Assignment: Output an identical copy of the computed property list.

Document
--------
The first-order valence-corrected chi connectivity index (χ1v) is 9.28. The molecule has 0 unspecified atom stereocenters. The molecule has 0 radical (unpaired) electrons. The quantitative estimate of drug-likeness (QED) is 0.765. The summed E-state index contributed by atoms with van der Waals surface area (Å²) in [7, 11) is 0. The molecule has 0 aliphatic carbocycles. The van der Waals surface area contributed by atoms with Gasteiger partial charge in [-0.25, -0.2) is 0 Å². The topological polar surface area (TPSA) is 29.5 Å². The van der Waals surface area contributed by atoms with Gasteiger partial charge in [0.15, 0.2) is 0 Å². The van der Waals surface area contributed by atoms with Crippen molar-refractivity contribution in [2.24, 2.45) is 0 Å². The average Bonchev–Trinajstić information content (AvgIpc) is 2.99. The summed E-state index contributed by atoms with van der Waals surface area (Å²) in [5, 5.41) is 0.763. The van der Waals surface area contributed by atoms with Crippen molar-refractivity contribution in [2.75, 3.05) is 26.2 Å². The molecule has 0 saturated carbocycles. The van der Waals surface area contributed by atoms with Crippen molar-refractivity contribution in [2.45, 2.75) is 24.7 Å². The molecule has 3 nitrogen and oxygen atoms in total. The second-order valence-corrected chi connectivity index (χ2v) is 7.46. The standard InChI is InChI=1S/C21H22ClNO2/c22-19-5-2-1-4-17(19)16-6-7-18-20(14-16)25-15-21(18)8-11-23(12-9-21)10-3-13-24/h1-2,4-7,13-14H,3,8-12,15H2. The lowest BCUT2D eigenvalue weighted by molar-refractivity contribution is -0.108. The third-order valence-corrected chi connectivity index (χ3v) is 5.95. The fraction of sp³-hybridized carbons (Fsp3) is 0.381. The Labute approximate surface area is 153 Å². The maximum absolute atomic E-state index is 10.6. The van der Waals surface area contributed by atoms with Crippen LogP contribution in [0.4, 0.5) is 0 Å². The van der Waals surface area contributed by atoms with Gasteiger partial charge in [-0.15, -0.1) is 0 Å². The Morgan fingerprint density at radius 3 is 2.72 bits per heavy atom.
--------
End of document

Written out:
The first-order valence-corrected chi connectivity index (χ1v) is 9.28. The molecule has 0 unspecified atom stereocenters. The molecule has 0 radical (unpaired) electrons. The quantitative estimate of drug-likeness (QED) is 0.765. The summed E-state index contributed by atoms with van der Waals surface area (Å²) in [7, 11) is 0. The molecule has 0 aliphatic carbocycles. The van der Waals surface area contributed by atoms with Gasteiger partial charge in [-0.25, -0.2) is 0 Å². The topological polar surface area (TPSA) is 29.5 Å². The van der Waals surface area contributed by atoms with Gasteiger partial charge in [0.15, 0.2) is 0 Å². The van der Waals surface area contributed by atoms with Crippen molar-refractivity contribution in [2.24, 2.45) is 0 Å². The average Bonchev–Trinajstić information content (AvgIpc) is 2.99. The summed E-state index contributed by atoms with van der Waals surface area (Å²) in [5, 5.41) is 0.763. The van der Waals surface area contributed by atoms with Crippen molar-refractivity contribution in [2.75, 3.05) is 26.2 Å². The molecule has 0 saturated carbocycles. The van der Waals surface area contributed by atoms with Crippen molar-refractivity contribution in [2.45, 2.75) is 24.7 Å². The molecule has 3 nitrogen and oxygen atoms in total. The second-order valence-corrected chi connectivity index (χ2v) is 7.46. The standard InChI is InChI=1S/C21H22ClNO2/c22-19-5-2-1-4-17(19)16-6-7-18-20(14-16)25-15-21(18)8-11-23(12-9-21)10-3-13-24/h1-2,4-7,13-14H,3,8-12,15H2. The lowest BCUT2D eigenvalue weighted by molar-refractivity contribution is -0.108. The third-order valence-corrected chi connectivity index (χ3v) is 5.95. The fraction of sp³-hybridized carbons (Fsp3) is 0.381. The Labute approximate surface area is 153 Å². The maximum absolute atomic E-state index is 10.6. The van der Waals surface area contributed by atoms with Crippen LogP contribution in [0.4, 0.5) is 0 Å². The van der Waals surface area contributed by atoms with Gasteiger partial charge in [-0.15, -0.1) is 0 Å². The Morgan fingerprint density at radius 3 is 2.72 bits per heavy atom.